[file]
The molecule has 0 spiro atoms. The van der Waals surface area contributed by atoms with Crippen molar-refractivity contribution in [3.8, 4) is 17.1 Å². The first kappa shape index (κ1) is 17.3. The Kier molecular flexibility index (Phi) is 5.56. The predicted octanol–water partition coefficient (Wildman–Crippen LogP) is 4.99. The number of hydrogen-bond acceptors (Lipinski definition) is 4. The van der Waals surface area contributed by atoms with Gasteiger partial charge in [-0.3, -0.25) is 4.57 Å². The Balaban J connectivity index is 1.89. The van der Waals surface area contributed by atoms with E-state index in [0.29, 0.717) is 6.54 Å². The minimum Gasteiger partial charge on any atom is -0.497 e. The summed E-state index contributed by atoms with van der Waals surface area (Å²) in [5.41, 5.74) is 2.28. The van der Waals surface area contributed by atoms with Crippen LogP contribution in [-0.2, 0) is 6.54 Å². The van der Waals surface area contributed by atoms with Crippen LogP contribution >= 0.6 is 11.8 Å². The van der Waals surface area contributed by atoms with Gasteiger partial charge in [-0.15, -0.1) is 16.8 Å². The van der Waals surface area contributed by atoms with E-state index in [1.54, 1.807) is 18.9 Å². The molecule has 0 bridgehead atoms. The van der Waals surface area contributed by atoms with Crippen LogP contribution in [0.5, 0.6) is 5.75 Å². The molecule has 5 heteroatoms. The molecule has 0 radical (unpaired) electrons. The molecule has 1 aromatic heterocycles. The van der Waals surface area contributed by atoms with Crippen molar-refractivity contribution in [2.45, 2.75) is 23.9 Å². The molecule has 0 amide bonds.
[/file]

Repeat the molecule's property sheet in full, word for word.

The molecule has 0 spiro atoms. The van der Waals surface area contributed by atoms with Crippen molar-refractivity contribution in [3.8, 4) is 17.1 Å². The first kappa shape index (κ1) is 17.3. The Kier molecular flexibility index (Phi) is 5.56. The predicted octanol–water partition coefficient (Wildman–Crippen LogP) is 4.99. The number of hydrogen-bond acceptors (Lipinski definition) is 4. The van der Waals surface area contributed by atoms with Gasteiger partial charge in [-0.3, -0.25) is 4.57 Å². The Balaban J connectivity index is 1.89. The van der Waals surface area contributed by atoms with E-state index in [0.29, 0.717) is 6.54 Å². The minimum Gasteiger partial charge on any atom is -0.497 e. The summed E-state index contributed by atoms with van der Waals surface area (Å²) in [5.41, 5.74) is 2.28. The van der Waals surface area contributed by atoms with Crippen LogP contribution in [-0.2, 0) is 6.54 Å². The van der Waals surface area contributed by atoms with Crippen LogP contribution >= 0.6 is 11.8 Å². The van der Waals surface area contributed by atoms with Gasteiger partial charge in [-0.15, -0.1) is 16.8 Å². The van der Waals surface area contributed by atoms with E-state index in [1.54, 1.807) is 18.9 Å². The molecule has 0 bridgehead atoms. The van der Waals surface area contributed by atoms with Crippen LogP contribution in [0.5, 0.6) is 5.75 Å². The molecule has 5 heteroatoms. The molecule has 0 radical (unpaired) electrons. The molecule has 1 aromatic heterocycles. The van der Waals surface area contributed by atoms with Crippen molar-refractivity contribution in [2.45, 2.75) is 23.9 Å². The molecule has 0 amide bonds.